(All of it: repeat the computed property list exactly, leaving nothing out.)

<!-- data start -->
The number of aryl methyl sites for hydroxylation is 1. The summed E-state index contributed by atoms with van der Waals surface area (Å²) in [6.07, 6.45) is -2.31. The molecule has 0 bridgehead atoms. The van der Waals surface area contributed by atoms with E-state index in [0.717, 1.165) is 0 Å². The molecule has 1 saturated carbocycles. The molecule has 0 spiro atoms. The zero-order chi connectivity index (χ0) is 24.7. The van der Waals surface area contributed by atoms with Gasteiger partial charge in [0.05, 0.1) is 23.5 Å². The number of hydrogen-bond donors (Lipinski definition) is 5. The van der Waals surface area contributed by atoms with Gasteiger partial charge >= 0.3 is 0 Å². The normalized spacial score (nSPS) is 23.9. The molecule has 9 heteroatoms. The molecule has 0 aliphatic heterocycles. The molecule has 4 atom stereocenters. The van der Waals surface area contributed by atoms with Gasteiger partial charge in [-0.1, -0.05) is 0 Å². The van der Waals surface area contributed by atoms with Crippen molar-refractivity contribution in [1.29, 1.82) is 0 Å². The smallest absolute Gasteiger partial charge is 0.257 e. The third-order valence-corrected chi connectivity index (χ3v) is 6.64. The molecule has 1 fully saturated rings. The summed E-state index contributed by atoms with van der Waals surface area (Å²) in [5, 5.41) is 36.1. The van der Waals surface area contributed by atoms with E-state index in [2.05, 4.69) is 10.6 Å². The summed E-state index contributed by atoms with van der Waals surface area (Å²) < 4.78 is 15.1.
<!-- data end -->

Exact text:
The number of aryl methyl sites for hydroxylation is 1. The summed E-state index contributed by atoms with van der Waals surface area (Å²) in [6.07, 6.45) is -2.31. The molecule has 0 bridgehead atoms. The van der Waals surface area contributed by atoms with E-state index in [0.717, 1.165) is 0 Å². The molecule has 1 saturated carbocycles. The molecule has 0 spiro atoms. The zero-order chi connectivity index (χ0) is 24.7. The van der Waals surface area contributed by atoms with Gasteiger partial charge in [0.05, 0.1) is 23.5 Å². The number of hydrogen-bond donors (Lipinski definition) is 5. The van der Waals surface area contributed by atoms with Gasteiger partial charge >= 0.3 is 0 Å². The normalized spacial score (nSPS) is 23.9. The molecule has 9 heteroatoms. The molecule has 0 aliphatic heterocycles. The molecule has 4 atom stereocenters. The van der Waals surface area contributed by atoms with Gasteiger partial charge in [-0.1, -0.05) is 0 Å². The van der Waals surface area contributed by atoms with Crippen molar-refractivity contribution in [1.29, 1.82) is 0 Å². The smallest absolute Gasteiger partial charge is 0.257 e. The third-order valence-corrected chi connectivity index (χ3v) is 6.64. The molecule has 1 fully saturated rings. The summed E-state index contributed by atoms with van der Waals surface area (Å²) in [5, 5.41) is 36.1. The van der Waals surface area contributed by atoms with E-state index in [2.05, 4.69) is 10.6 Å². The summed E-state index contributed by atoms with van der Waals surface area (Å²) < 4.78 is 15.1.